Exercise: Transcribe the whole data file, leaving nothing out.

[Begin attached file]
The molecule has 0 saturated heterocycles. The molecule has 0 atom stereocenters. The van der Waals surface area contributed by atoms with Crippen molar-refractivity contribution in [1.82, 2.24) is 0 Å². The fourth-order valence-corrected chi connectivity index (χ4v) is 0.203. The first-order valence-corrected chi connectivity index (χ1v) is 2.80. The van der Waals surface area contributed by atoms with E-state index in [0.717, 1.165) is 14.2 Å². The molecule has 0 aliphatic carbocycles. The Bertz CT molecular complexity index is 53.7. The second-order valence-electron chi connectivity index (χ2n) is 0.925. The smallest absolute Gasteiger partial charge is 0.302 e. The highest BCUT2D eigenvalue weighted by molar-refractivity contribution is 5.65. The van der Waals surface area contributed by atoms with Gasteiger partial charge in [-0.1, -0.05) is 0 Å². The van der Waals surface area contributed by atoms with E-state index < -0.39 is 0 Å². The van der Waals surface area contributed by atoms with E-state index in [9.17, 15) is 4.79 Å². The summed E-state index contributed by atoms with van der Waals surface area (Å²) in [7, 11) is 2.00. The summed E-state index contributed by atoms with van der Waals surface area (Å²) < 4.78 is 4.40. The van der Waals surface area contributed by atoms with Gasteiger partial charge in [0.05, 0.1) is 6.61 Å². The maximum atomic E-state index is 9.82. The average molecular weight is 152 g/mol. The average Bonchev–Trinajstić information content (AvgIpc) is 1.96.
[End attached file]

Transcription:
The molecule has 0 saturated heterocycles. The molecule has 0 atom stereocenters. The van der Waals surface area contributed by atoms with Crippen molar-refractivity contribution in [1.82, 2.24) is 0 Å². The fourth-order valence-corrected chi connectivity index (χ4v) is 0.203. The first-order valence-corrected chi connectivity index (χ1v) is 2.80. The van der Waals surface area contributed by atoms with E-state index in [0.717, 1.165) is 14.2 Å². The molecule has 0 aliphatic carbocycles. The Bertz CT molecular complexity index is 53.7. The second-order valence-electron chi connectivity index (χ2n) is 0.925. The smallest absolute Gasteiger partial charge is 0.302 e. The highest BCUT2D eigenvalue weighted by molar-refractivity contribution is 5.65. The van der Waals surface area contributed by atoms with Gasteiger partial charge in [-0.1, -0.05) is 0 Å². The van der Waals surface area contributed by atoms with E-state index < -0.39 is 0 Å². The van der Waals surface area contributed by atoms with E-state index in [9.17, 15) is 4.79 Å². The summed E-state index contributed by atoms with van der Waals surface area (Å²) in [7, 11) is 2.00. The summed E-state index contributed by atoms with van der Waals surface area (Å²) < 4.78 is 4.40. The van der Waals surface area contributed by atoms with Gasteiger partial charge in [0.05, 0.1) is 6.61 Å². The maximum atomic E-state index is 9.82. The average molecular weight is 152 g/mol. The average Bonchev–Trinajstić information content (AvgIpc) is 1.96.